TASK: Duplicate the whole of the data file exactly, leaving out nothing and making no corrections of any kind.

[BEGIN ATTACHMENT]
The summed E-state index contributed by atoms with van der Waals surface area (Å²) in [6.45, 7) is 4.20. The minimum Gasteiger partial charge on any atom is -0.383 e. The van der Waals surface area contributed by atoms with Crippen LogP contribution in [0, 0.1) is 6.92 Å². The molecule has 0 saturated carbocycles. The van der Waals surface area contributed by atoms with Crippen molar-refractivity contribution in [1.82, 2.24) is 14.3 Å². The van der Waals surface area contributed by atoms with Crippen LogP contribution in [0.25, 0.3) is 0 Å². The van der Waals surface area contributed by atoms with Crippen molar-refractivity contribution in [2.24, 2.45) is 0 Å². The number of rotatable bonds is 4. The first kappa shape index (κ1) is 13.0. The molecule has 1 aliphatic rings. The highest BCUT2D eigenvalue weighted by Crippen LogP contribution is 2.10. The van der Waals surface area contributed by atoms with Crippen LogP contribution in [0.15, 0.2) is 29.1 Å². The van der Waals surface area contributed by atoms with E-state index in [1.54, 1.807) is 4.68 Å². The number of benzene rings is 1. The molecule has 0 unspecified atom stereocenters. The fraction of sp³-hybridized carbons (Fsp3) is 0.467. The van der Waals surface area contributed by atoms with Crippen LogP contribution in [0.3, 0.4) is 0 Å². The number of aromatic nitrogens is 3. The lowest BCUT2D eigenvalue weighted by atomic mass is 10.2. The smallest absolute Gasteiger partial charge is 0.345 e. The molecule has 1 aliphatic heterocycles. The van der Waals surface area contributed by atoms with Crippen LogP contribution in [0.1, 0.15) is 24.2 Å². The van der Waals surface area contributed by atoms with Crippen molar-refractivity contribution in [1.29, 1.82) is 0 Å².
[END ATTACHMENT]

The summed E-state index contributed by atoms with van der Waals surface area (Å²) in [6.45, 7) is 4.20. The minimum Gasteiger partial charge on any atom is -0.383 e. The van der Waals surface area contributed by atoms with Crippen LogP contribution in [0, 0.1) is 6.92 Å². The molecule has 0 saturated carbocycles. The van der Waals surface area contributed by atoms with Crippen molar-refractivity contribution in [1.82, 2.24) is 14.3 Å². The van der Waals surface area contributed by atoms with Crippen LogP contribution in [0.25, 0.3) is 0 Å². The van der Waals surface area contributed by atoms with Crippen molar-refractivity contribution in [2.24, 2.45) is 0 Å². The number of rotatable bonds is 4. The first kappa shape index (κ1) is 13.0. The molecule has 1 aliphatic rings. The highest BCUT2D eigenvalue weighted by Crippen LogP contribution is 2.10. The van der Waals surface area contributed by atoms with Crippen LogP contribution in [0.15, 0.2) is 29.1 Å². The van der Waals surface area contributed by atoms with E-state index in [1.54, 1.807) is 4.68 Å². The number of benzene rings is 1. The molecule has 0 unspecified atom stereocenters. The fraction of sp³-hybridized carbons (Fsp3) is 0.467. The van der Waals surface area contributed by atoms with Crippen LogP contribution in [0.3, 0.4) is 0 Å². The number of aromatic nitrogens is 3. The lowest BCUT2D eigenvalue weighted by atomic mass is 10.2. The smallest absolute Gasteiger partial charge is 0.345 e. The molecule has 1 aliphatic heterocycles. The van der Waals surface area contributed by atoms with Crippen LogP contribution in [0.1, 0.15) is 24.2 Å². The van der Waals surface area contributed by atoms with Crippen molar-refractivity contribution in [1.29, 1.82) is 0 Å².